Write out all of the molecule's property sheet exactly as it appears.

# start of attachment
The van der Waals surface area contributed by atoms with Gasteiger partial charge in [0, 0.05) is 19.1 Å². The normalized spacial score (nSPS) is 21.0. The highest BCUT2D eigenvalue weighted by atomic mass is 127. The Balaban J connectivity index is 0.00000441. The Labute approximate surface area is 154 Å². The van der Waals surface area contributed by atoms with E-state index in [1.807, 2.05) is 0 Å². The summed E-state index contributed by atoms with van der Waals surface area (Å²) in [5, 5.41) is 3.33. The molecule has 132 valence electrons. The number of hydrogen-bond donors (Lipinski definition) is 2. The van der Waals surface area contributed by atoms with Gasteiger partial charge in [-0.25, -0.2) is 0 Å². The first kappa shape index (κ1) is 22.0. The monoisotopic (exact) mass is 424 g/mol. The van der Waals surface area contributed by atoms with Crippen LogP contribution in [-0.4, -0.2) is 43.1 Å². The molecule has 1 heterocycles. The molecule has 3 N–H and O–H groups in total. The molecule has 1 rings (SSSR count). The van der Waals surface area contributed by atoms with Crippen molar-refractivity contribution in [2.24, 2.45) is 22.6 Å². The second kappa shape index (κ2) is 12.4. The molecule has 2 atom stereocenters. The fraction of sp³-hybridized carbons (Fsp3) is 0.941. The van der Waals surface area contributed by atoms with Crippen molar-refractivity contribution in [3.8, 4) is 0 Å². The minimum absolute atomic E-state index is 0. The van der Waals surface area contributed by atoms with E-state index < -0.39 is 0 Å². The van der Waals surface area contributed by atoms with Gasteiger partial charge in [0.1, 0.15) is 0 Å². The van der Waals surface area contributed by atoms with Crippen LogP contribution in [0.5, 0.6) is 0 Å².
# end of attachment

The van der Waals surface area contributed by atoms with Gasteiger partial charge in [0, 0.05) is 19.1 Å². The normalized spacial score (nSPS) is 21.0. The highest BCUT2D eigenvalue weighted by atomic mass is 127. The Balaban J connectivity index is 0.00000441. The Labute approximate surface area is 154 Å². The van der Waals surface area contributed by atoms with E-state index in [1.807, 2.05) is 0 Å². The summed E-state index contributed by atoms with van der Waals surface area (Å²) in [5, 5.41) is 3.33. The molecule has 132 valence electrons. The number of hydrogen-bond donors (Lipinski definition) is 2. The van der Waals surface area contributed by atoms with Gasteiger partial charge in [-0.25, -0.2) is 0 Å². The first kappa shape index (κ1) is 22.0. The monoisotopic (exact) mass is 424 g/mol. The van der Waals surface area contributed by atoms with Crippen LogP contribution in [-0.4, -0.2) is 43.1 Å². The molecule has 1 heterocycles. The molecule has 3 N–H and O–H groups in total. The molecule has 1 rings (SSSR count). The van der Waals surface area contributed by atoms with Crippen molar-refractivity contribution in [2.24, 2.45) is 22.6 Å². The second kappa shape index (κ2) is 12.4. The molecule has 2 atom stereocenters. The fraction of sp³-hybridized carbons (Fsp3) is 0.941. The van der Waals surface area contributed by atoms with Crippen molar-refractivity contribution in [3.8, 4) is 0 Å². The minimum absolute atomic E-state index is 0. The van der Waals surface area contributed by atoms with E-state index < -0.39 is 0 Å². The van der Waals surface area contributed by atoms with Gasteiger partial charge in [0.1, 0.15) is 0 Å². The van der Waals surface area contributed by atoms with Crippen LogP contribution in [0.5, 0.6) is 0 Å².